5. What Should I Consider to Buy the Best Scuba BCD?
Buoyancy compensator size and comfort
When selecting your scuba diving BCD, it is important to prioritize size and comfort.
It’s crucial to find a scuba BCD that allows for movement freedom. So, it should not be too tight, as this could make it difficult to breathe when inflated.
When choosing between two sizes, consider the thickness of the suit you will be wearing, and opt for the larger size if necessary. Don’t worry, because adjustable straps on the chest, abdomen, and sides can help you achieve an optimal fit. Additionally, a comfortable ventral belt and easy-to-release buckles are important features to look for. Make sure also the part of the jacket that will be in contact with your back is padded to prevent any discomfort or pain.
Choose the BCD that best suits your shape. For example, Women’s BCD models are designed to prevent discomfort, particularly in the chest and lower back.
Diving BCD buoyancy capacity
When you’re looking for your perfect BCD, it’s important to consider the air volume it can hold.
Traditional buoyancy compensator gas capacity is closely linked with size.
Usually, buoyancy control devices designed for kids and teenagers are capable of holding 12-14 liters / 3.2-3.7 gal whereas those for individuals of medium stature (both women and men) have a capacity of 14-18 liters / 3.7-4.7 gal. On the other hand, larger-sized BCDs, such as those categorized as large and extra-large, are capable of containing 18-26 liters / 4.7-6.9 gal.
This is another reason why choosing the right size is essential. Since the bigger your buoyancy control device is, the more resistance it will oppose into the water, and the more difficulties you will have to move. The upward thrust will also be greater.
When we talk about recreational diving with standard equipment, the sizes of the diving BCDs are enough to provide the necessary lift. But what about technical diving loaded with cylinders and heavy equipment? What solution do we offer to those who dive in icy waters with dry suits? They will need a larger capacity scuba diving BC. They will need a wing BCD.
Technical divers must make elaborate calculations to decide the wing BCD size they need.
Usually, in recreational scuba diving, it is enough to use a positive buoyancy of 22-28lbs / 11-14kg.
If one is using a large single tank or light twin tanks, then medium wings weighing 30-32lbs / 15-16kg are suitable.
Finally, when double-cylinder diving, wing BCDs with a positive buoyancy ranging from 40-50lbs / 20-25kg are required to provide greater lift.
Diving BCD manufacturing materials
Diving BCDs are typically made from two different types of synthetic fabrics: nylon and Cordura.
Nylon scuba BCDs are usually lighter and cheaper, making them great for recreational diving.
On the other hand, Cordura dive BCDs are more durable and long-lasting, although they’re generally heavier and more expensive. These are ideal for instructors or professional divers who use them frequently.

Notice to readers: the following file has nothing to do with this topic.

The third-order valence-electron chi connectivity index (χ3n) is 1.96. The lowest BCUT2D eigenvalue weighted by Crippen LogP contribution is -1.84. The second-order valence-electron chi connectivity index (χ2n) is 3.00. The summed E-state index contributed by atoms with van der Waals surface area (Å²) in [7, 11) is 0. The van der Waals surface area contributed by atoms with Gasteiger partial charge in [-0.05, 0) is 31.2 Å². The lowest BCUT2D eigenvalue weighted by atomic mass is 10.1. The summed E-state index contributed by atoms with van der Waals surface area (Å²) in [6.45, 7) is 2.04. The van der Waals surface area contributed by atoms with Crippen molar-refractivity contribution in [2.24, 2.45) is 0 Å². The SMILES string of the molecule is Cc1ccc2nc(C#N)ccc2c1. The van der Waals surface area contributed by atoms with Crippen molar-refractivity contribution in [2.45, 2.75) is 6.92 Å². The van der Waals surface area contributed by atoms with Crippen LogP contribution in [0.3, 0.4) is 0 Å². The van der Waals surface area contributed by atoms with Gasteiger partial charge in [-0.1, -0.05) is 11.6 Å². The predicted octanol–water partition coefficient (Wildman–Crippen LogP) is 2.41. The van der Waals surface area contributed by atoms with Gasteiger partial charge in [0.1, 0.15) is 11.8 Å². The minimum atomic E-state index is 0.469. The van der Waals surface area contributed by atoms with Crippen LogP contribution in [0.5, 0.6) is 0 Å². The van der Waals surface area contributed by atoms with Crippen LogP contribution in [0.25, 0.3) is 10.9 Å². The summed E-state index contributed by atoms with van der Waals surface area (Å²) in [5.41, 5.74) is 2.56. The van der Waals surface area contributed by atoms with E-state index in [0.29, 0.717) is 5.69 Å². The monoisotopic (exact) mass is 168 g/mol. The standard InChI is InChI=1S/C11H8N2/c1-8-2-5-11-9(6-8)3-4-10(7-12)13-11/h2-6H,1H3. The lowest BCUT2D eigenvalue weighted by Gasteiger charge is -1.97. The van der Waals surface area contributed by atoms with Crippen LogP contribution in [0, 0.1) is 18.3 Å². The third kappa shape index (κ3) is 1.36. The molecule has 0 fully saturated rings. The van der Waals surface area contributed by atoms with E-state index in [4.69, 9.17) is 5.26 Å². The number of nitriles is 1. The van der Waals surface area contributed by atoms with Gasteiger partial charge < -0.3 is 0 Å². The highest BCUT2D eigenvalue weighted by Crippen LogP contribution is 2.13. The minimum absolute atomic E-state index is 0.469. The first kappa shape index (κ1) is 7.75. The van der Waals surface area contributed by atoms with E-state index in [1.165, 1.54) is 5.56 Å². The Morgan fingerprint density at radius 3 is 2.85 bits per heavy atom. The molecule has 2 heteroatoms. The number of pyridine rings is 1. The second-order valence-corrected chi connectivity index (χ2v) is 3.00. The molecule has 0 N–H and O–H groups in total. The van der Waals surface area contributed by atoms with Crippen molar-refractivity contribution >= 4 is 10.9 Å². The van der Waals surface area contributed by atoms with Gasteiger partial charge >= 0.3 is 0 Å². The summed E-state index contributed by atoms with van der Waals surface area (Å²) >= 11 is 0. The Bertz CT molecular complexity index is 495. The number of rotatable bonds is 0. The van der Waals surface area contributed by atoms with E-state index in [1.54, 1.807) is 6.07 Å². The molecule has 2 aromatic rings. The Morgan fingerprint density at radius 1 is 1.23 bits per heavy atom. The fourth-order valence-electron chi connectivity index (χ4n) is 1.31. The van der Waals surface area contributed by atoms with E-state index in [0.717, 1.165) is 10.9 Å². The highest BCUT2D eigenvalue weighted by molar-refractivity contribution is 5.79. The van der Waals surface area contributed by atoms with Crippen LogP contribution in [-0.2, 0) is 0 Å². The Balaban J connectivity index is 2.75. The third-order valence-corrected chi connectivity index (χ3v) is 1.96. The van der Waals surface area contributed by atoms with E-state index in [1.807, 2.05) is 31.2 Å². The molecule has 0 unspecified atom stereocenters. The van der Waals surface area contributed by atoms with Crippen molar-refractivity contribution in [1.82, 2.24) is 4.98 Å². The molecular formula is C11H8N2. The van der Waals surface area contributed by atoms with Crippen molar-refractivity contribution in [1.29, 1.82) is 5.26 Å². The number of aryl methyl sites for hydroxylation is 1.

Some models combine both materials. They are the most expensive ones because they are lightweight yet resistant.
To determine how much abrasion a dive BCD can withstand, check its “sanity rating.” The higher the number, the stronger the scuba diving BCD will be. So, if you’re looking for a BCD that can handle lots of wear and tear, choose one with a high sanity rating.
Additional buoyancy control device features
When choosing your perfect scuba diving BC, there are some additional features to keep in mind. Firstly, if you don’t want to use a weight belt, consider the integrated weight system and look for a BCD with pockets to store weights. Some classic models can carry up to 4.5 kg / 14. 7 lb. in each pocket.
Another useful feature is D-rings, which allow you to attach accessories. If you carry a lot of gear and want easy access to it, look for a multi-ring scuba BCD. Stainless steel rings are the best, as they’re more durable.
Pockets for small accessories like flashlights, knives, or spare masks can come in handy. Though, If you prefer to have the front of your buoyancy compensator clear, avoid models with large pockets.
In addition to the two main ones and the upper safety strap, some diving jackets have an extra fixing strap. It is particularly useful if you’re diving with longer aluminum tanks.
Another feature to consider is an integrated trachea. This option makes it easier and more comfortable to control the air inlet and outlet of the jacket, although it may come at a slightly higher price. Check that the trachea has inflation and deflation buttons that are easy to operate with your left hand, and consider its length for maximum convenience.
Lastly, a scuba diving BC with multiple relief valves is great because it allows you to adjust buoyancy without changing your swimming position.
By keeping these features pros and cons in mind, you’ll be able to find the perfect diving BCD for you!